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such a nasty woman | by maryann johanson

As You Like It (review)

As I Like It

“All the world’s a stage…” We’ve all heard that quote from Shakespeare, and this is the play it’s from: As You Like It, a wonderfully convoluted pastoral romance about the love-games people play and the power of love. Which is pretty much how all of Shakespeare’s comedies could be described, probably, and that kind of enduring universality is part of what keeps drawing us back to the Bard. But how ironic is it that it’s this play-turned-movie, Kenneth Branagh’s fifth film to remind us how relevant and necessary Shakespeare’s words remain, that will not get a theatrical release in the United States? Oh, it has been in Italian theaters and will play on the big screen in Britain, but in the U.S., it goes straight to TV. All the world’s a multiplex these days, and there’s no way this charming, sprightly, intelligent film could compete on a “stage” where, at least here in the States, dick jokes and massive explosions and a boffo opening-weekend box office are the only things that matter.
So, no, there’s no way that a movie that forces you to really listen to what the characters are saying — and worse, actually think about what they’re saying — could survive that kind of vicious competition. It’s really too bad, because Branagh and his cinematographer, Roger Lanser, have given us verdant arboreal settings that could never be this gorgeously lush on any stage, and deserve to be seen in the best possible viewing situation. (Reuters notes that the forest scenes — which make up 90 percent of the film — were shot at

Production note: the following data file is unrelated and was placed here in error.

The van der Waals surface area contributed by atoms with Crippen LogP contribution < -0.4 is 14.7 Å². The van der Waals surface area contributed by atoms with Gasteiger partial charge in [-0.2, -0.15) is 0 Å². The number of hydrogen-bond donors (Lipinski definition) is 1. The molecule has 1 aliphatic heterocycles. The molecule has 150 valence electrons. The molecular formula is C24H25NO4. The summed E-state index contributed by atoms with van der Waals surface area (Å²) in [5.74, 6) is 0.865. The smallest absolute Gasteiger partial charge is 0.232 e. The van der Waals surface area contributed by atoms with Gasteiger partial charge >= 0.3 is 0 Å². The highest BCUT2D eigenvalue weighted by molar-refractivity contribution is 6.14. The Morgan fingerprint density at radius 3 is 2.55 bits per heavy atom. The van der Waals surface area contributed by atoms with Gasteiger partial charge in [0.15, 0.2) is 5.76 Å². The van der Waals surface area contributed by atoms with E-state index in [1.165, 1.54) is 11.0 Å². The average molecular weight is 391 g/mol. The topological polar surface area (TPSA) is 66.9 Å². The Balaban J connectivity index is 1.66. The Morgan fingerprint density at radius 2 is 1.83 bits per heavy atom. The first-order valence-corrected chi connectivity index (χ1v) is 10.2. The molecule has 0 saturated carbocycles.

Wakehurst Place, “a West Sussex park of outstanding natural beauty that dates from the 13th century.” And it is indescribably beautiful. I’m so glad I got my widescreen HDTV!) But thank god for HBO, which did, at least, pick the film up and give us a chance to see it. Because anyone who thinks that Shakespeare is a chore to be suffered needs to see how fresh and refreshing and sweet and enlightening and simply pleasant his wicked-sharp words can be, when done right. And as with all of Branagh’s Bard flicks (I even adore his almost universally panned musical adaptation of Love’s Labour’s Lost), it’s done oh so right here.

Branagh transfers the action of 19th-century Japan, where Westerners flocked for a taste of the exotic and to make money on the burgeoning trade with the newly opened nation — imagine if Gilbert and Sullivan mounted the play, and there you go. But after the initial setup of the action, when court intrigue gets nobles banished to a royal forest, and others follow, there’s not much Japanese-y about it, just the infinite looping of romantic maneuvering as Rosalind (the lovely Bryce Dallas Howard [Spider-Man 3, Lady in the Water], who steals the show), disguised as the boy Ganymede and traveling with the girlishly engaging Celia (Romola Garai: Rory O’Shea Was Here, Dirty Dancing: Havana Nights), tests the love of Orlando (David Oyelowo: The Last King of Scotland, A Sound of Thunder). Accompanying the ladies is Touchstone, one of the Bard’s clever fools — Branagh decided not to reprise his recent stage performance in this role so that he could work with Alfred Molina (The Da Vinci Code, Spider-Man 2), and that was a fantastic decision, for Molina, who is always wonderful, does perhaps his best work yet here. (Touchstone gets to dally with the country lass Audrey, to whom the ever luscious Janet McTeer [The Intended, Tumbleweeds] brings a hilarious bawdiness.) And the indispensable Kevin Kline (A Prairie Home Companion, De-Lovely) is Jaques, the melancholy philosopher, a wise-fool counterpart to Touchstone, who puts it all in perspective for us, turns all the passionate shenanigans into something far more profound.

It’s the naturalistic ease with which everyone plays their complicated characters and delivers their twisting lines that uncomplicates and untwists it all for us. No one is declaiming or speechifying: they’re just opening their hearts and minds for us to discover that hey, they’re real people, and we’re just like them after all.

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MPAA: rated PG for violence and some sexual material

viewed at home on a small screen

official site | IMDb
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